The Process of Obtaining an Order of Non-Disclosure

  • Do I have to go to court?  Although a licensed attorney will appear in court for you, in Texas cases, the judge will frequently require your presence. If you live out of state or if attending the hearing would be a hardship for you, we can ask the court to excuse your presence, but this is not guaranteed.
  • How long will it take to obtain an order of non-disclosure?  Typically, the entire process takes anywhere from four to nine months, depending on the county.  However, cases can take less or more time depending on the facts of the case, whether the DA is agreeing or objecting, and the age of the case. We work on your case as fast as we can and assist the court and DA in anything they need to get your case heard.
  • Can the process be done faster?  The courts work on a first-come, first-served basis. Therefore, the sooner you sign up, the sooner your case is heard and decided. If helpful, we will gladly write your employer or potential employer a letter letting them know we have reopened the case and are in the process of petitioning the court for an order of nondisclosure.
  • What happens after the judge signs the order of nondisclosure?  You will receive a court order of nondisclosure. The order will update the court and state records.
  • Can I appeal if my non-disclosure request is denied?  A legal doctrine called “res judicata” prevents a party from relitigating claims that have already been decided by a court. (Barr v. Resolution Trust Corp., 837 S.W.2d 627 (Tex. 1992)). In Texas, res judicata applies to a petition for an order of nondisclosure. (Ex Parte Myers, 68 S.W.3d 229 (2002); see Ramsey v. State, 249 S.W.3d 568 (Tex. App. Waco 2008); Bergin v. State, 2006 Tex. App. LEXIS 7571 (2006)). Typically, once the judge makes a decision to deny a petition for an order of nondisclosure, that decision is final (unless successfully appealed) and the case cannot be refiled at a later time. However, in some cases, if the facts have changed or new facts have occurred since the petition was denied, such as new educational or career opportunities, volunteer work, or completion of treatment programs, a petition may be refiled without being barred by res judicata. Because of the risk of being prevented from refilling and the difficulty of complying with the requirements of the law, hiring an attorney experienced in Texas law to properly file the petition is extremely important.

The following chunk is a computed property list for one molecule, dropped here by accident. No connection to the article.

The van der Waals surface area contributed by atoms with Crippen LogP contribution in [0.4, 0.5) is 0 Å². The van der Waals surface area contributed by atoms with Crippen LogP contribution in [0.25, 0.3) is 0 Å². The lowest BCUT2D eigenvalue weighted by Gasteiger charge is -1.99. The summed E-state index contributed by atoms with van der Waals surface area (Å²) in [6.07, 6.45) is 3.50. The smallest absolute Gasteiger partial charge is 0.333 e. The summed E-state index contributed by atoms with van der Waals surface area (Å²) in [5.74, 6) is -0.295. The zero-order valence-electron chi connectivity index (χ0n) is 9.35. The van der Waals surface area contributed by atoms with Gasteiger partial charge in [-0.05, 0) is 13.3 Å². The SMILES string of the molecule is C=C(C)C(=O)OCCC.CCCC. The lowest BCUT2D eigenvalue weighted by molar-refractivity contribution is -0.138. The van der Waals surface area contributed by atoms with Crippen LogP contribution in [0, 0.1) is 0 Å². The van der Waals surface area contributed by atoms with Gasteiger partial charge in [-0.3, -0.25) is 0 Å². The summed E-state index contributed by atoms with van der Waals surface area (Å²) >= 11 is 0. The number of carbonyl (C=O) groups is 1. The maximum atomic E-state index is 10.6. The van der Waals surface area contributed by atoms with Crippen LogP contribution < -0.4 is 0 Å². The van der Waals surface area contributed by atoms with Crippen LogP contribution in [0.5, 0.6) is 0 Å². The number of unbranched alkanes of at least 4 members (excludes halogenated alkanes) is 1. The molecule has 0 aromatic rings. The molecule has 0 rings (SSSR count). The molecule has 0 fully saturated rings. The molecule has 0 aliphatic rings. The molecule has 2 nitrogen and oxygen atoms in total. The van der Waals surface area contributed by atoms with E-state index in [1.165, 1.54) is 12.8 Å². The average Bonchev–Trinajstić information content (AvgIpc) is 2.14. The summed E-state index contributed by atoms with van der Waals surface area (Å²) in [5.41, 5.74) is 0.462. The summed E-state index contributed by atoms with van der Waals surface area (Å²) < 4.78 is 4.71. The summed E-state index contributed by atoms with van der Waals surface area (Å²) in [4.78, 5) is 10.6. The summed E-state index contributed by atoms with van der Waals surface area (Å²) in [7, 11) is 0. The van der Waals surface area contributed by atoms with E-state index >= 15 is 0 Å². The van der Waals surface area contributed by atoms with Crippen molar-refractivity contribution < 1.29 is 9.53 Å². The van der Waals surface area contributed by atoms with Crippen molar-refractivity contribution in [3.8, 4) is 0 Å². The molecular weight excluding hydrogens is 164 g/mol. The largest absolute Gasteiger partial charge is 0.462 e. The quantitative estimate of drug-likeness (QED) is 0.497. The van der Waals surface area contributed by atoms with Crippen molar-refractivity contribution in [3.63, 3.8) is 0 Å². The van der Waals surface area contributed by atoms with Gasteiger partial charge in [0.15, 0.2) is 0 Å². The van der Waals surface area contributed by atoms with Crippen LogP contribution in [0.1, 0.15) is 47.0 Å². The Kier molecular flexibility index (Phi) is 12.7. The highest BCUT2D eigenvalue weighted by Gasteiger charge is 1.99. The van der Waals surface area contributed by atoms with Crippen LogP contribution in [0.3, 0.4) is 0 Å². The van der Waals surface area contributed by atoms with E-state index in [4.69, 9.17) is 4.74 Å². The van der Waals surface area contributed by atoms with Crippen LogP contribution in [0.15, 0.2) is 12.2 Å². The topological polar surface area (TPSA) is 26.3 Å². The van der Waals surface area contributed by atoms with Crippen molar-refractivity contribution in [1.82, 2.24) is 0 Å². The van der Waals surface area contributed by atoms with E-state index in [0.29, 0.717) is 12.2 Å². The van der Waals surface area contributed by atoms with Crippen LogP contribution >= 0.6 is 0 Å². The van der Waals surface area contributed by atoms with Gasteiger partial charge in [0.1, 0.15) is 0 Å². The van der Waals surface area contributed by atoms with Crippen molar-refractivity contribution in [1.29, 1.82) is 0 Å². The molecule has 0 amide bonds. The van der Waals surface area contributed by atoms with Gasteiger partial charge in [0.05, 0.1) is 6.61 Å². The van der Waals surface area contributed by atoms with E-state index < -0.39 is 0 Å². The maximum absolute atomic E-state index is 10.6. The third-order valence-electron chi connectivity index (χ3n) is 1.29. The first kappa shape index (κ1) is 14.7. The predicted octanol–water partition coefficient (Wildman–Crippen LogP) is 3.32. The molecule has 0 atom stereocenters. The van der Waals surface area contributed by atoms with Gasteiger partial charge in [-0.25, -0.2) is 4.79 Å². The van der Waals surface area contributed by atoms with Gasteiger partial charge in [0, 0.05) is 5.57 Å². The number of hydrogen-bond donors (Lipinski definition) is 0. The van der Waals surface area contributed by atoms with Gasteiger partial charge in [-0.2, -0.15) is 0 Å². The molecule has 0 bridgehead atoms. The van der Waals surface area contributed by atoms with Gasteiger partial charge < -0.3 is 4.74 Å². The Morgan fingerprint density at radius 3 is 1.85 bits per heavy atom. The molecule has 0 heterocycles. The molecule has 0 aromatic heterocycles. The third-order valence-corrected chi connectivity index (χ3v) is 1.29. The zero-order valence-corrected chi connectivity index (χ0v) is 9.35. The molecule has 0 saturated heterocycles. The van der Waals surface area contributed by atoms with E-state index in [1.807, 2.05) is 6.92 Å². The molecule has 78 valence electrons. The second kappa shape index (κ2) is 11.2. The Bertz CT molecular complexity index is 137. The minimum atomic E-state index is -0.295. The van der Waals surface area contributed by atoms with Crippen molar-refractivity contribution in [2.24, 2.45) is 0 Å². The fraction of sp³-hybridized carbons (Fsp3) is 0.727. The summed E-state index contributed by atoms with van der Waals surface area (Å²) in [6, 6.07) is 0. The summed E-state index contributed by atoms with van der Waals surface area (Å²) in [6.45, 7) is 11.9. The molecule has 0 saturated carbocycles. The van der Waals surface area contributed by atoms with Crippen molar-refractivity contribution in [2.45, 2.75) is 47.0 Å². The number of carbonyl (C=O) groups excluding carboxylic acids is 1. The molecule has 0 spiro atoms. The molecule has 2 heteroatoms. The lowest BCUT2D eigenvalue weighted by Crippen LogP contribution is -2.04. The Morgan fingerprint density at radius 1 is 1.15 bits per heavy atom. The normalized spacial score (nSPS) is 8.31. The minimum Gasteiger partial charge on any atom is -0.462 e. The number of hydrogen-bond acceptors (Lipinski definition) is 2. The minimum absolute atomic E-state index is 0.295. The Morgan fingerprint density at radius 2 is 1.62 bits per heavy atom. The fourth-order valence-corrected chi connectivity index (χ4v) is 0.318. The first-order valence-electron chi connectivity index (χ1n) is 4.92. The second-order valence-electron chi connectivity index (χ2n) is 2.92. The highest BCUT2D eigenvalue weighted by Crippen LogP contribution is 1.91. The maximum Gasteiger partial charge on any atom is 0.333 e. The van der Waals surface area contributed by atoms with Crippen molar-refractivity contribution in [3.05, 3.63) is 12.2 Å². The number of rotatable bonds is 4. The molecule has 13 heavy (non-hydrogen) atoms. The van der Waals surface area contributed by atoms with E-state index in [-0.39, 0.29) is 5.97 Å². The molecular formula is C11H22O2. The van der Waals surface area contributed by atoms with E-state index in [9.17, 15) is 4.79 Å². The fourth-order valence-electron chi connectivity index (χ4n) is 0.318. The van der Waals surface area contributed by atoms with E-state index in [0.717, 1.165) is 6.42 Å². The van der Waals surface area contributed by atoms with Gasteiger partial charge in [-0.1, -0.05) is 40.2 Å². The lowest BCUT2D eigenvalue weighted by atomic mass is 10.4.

Benefits of Non-Disclosure

  • If I have a case with deferred adjudication, is the record available to the public?  Yes, the record will show as a deferred case and the charges will be viewable unless you apply for an order of non-disclosure. Texas Government Code § 411.081(d)
  • What is non-disclosure?  The court issues an order prohibiting criminal justice agencies from disclosing to the public any criminal history record information related to the offense giving rise to the deferred adjudication. Therefore, the records are sealed and the public can’t view them. Texas Government Code § 411.081(d)
  • Do I have to disclose the arrest or court case?  A person whose criminal history has been sealed with an Order of Nondisclosure is not required to disclose their arrest or court case in any application for employment, information, or licensing to the state that the person has been the subject of any criminal proceeding that was sealed. Therefore, the person can deny the arrest or court case. § 411.081(g-2)
  • Can my sealed Texas record still be used against me?  Since the case records are still viewable by criminal justice agencies, the records can be used in subsequent prosecution for another crime. 411.081(i)